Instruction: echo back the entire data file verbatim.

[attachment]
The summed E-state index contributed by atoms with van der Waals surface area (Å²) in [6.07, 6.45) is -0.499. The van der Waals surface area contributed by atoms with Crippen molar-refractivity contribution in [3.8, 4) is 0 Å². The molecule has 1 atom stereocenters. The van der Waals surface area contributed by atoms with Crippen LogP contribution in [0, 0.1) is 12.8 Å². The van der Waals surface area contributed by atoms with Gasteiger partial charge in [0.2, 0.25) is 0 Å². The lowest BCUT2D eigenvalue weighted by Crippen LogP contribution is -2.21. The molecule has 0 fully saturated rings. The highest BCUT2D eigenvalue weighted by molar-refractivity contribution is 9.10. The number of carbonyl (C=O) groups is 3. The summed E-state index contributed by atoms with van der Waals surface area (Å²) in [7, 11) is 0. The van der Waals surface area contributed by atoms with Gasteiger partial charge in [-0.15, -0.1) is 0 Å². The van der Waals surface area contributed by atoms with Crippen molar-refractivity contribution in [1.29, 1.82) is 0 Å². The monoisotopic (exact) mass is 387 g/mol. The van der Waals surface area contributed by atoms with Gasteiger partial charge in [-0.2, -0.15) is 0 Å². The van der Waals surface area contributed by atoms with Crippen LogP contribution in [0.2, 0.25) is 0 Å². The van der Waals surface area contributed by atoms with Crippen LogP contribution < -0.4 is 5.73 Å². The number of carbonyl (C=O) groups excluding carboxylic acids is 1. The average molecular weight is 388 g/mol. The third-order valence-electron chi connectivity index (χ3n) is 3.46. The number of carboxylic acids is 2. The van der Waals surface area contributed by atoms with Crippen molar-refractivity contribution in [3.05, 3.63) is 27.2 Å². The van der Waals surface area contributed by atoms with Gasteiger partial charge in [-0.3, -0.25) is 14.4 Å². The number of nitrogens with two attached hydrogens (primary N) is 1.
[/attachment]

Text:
The summed E-state index contributed by atoms with van der Waals surface area (Å²) in [6.07, 6.45) is -0.499. The van der Waals surface area contributed by atoms with Crippen molar-refractivity contribution in [3.8, 4) is 0 Å². The molecule has 1 atom stereocenters. The van der Waals surface area contributed by atoms with Crippen LogP contribution in [0, 0.1) is 12.8 Å². The van der Waals surface area contributed by atoms with Gasteiger partial charge in [0.2, 0.25) is 0 Å². The lowest BCUT2D eigenvalue weighted by Crippen LogP contribution is -2.21. The molecule has 0 fully saturated rings. The highest BCUT2D eigenvalue weighted by molar-refractivity contribution is 9.10. The number of carbonyl (C=O) groups is 3. The summed E-state index contributed by atoms with van der Waals surface area (Å²) in [7, 11) is 0. The van der Waals surface area contributed by atoms with Gasteiger partial charge in [-0.15, -0.1) is 0 Å². The van der Waals surface area contributed by atoms with Crippen molar-refractivity contribution in [1.29, 1.82) is 0 Å². The monoisotopic (exact) mass is 387 g/mol. The van der Waals surface area contributed by atoms with Gasteiger partial charge in [-0.2, -0.15) is 0 Å². The van der Waals surface area contributed by atoms with Crippen LogP contribution in [0.2, 0.25) is 0 Å². The van der Waals surface area contributed by atoms with Crippen LogP contribution < -0.4 is 5.73 Å². The number of carbonyl (C=O) groups excluding carboxylic acids is 1. The average molecular weight is 388 g/mol. The third-order valence-electron chi connectivity index (χ3n) is 3.46. The number of carboxylic acids is 2. The van der Waals surface area contributed by atoms with Crippen molar-refractivity contribution in [3.05, 3.63) is 27.2 Å². The van der Waals surface area contributed by atoms with Gasteiger partial charge in [-0.3, -0.25) is 14.4 Å². The number of nitrogens with two attached hydrogens (primary N) is 1.